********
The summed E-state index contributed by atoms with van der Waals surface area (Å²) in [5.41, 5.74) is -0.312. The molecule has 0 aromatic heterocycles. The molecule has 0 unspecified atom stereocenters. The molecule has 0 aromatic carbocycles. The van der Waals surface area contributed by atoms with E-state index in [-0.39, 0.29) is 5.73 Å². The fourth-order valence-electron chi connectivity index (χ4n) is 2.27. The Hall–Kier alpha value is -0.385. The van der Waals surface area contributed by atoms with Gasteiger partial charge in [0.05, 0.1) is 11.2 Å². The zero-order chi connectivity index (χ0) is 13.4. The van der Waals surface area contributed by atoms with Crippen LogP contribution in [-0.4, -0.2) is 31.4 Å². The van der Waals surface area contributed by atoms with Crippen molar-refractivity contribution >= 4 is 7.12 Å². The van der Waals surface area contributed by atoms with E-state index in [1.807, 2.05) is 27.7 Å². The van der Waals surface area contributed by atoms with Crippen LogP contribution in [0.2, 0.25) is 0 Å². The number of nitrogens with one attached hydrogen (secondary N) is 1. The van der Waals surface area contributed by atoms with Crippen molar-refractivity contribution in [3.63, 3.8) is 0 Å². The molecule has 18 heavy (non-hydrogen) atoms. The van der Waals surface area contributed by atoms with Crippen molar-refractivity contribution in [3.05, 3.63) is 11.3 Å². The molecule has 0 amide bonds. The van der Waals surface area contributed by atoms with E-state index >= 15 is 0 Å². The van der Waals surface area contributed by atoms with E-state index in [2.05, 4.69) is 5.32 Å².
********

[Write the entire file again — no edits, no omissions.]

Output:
The summed E-state index contributed by atoms with van der Waals surface area (Å²) in [5.41, 5.74) is -0.312. The molecule has 0 aromatic heterocycles. The molecule has 0 unspecified atom stereocenters. The molecule has 0 aromatic carbocycles. The van der Waals surface area contributed by atoms with E-state index in [-0.39, 0.29) is 5.73 Å². The fourth-order valence-electron chi connectivity index (χ4n) is 2.27. The Hall–Kier alpha value is -0.385. The van der Waals surface area contributed by atoms with Gasteiger partial charge in [0.05, 0.1) is 11.2 Å². The zero-order chi connectivity index (χ0) is 13.4. The van der Waals surface area contributed by atoms with Crippen LogP contribution in [-0.4, -0.2) is 31.4 Å². The van der Waals surface area contributed by atoms with Crippen molar-refractivity contribution >= 4 is 7.12 Å². The van der Waals surface area contributed by atoms with E-state index in [1.807, 2.05) is 27.7 Å². The van der Waals surface area contributed by atoms with Crippen LogP contribution in [0.2, 0.25) is 0 Å². The number of nitrogens with one attached hydrogen (secondary N) is 1. The van der Waals surface area contributed by atoms with Crippen molar-refractivity contribution in [3.63, 3.8) is 0 Å². The molecule has 18 heavy (non-hydrogen) atoms. The van der Waals surface area contributed by atoms with Crippen molar-refractivity contribution in [3.05, 3.63) is 11.3 Å². The molecule has 0 amide bonds. The van der Waals surface area contributed by atoms with E-state index >= 15 is 0 Å². The van der Waals surface area contributed by atoms with E-state index in [2.05, 4.69) is 5.32 Å².